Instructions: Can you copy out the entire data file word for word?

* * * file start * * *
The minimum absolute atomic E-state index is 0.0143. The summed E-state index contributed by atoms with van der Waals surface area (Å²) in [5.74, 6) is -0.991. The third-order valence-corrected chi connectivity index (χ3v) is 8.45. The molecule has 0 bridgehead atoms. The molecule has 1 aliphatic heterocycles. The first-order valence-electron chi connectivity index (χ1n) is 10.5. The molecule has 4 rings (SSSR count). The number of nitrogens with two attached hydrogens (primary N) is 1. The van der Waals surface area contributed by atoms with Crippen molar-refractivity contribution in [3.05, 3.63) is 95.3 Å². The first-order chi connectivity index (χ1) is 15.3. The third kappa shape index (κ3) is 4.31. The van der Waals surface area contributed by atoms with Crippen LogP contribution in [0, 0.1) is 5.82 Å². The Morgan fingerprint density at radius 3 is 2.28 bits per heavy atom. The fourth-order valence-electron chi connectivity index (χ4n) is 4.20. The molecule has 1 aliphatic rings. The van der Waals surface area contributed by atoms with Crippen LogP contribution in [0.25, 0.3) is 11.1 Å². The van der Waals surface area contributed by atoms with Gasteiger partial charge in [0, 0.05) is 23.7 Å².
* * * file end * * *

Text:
The minimum absolute atomic E-state index is 0.0143. The summed E-state index contributed by atoms with van der Waals surface area (Å²) in [5.74, 6) is -0.991. The third-order valence-corrected chi connectivity index (χ3v) is 8.45. The molecule has 0 bridgehead atoms. The molecule has 1 aliphatic heterocycles. The first-order valence-electron chi connectivity index (χ1n) is 10.5. The molecule has 4 rings (SSSR count). The number of nitrogens with two attached hydrogens (primary N) is 1. The van der Waals surface area contributed by atoms with Crippen molar-refractivity contribution in [3.05, 3.63) is 95.3 Å². The first-order chi connectivity index (χ1) is 15.3. The third kappa shape index (κ3) is 4.31. The van der Waals surface area contributed by atoms with Crippen LogP contribution in [0, 0.1) is 5.82 Å². The Morgan fingerprint density at radius 3 is 2.28 bits per heavy atom. The fourth-order valence-electron chi connectivity index (χ4n) is 4.20. The molecule has 1 aliphatic rings. The van der Waals surface area contributed by atoms with Crippen LogP contribution in [0.25, 0.3) is 11.1 Å². The van der Waals surface area contributed by atoms with Gasteiger partial charge in [0, 0.05) is 23.7 Å².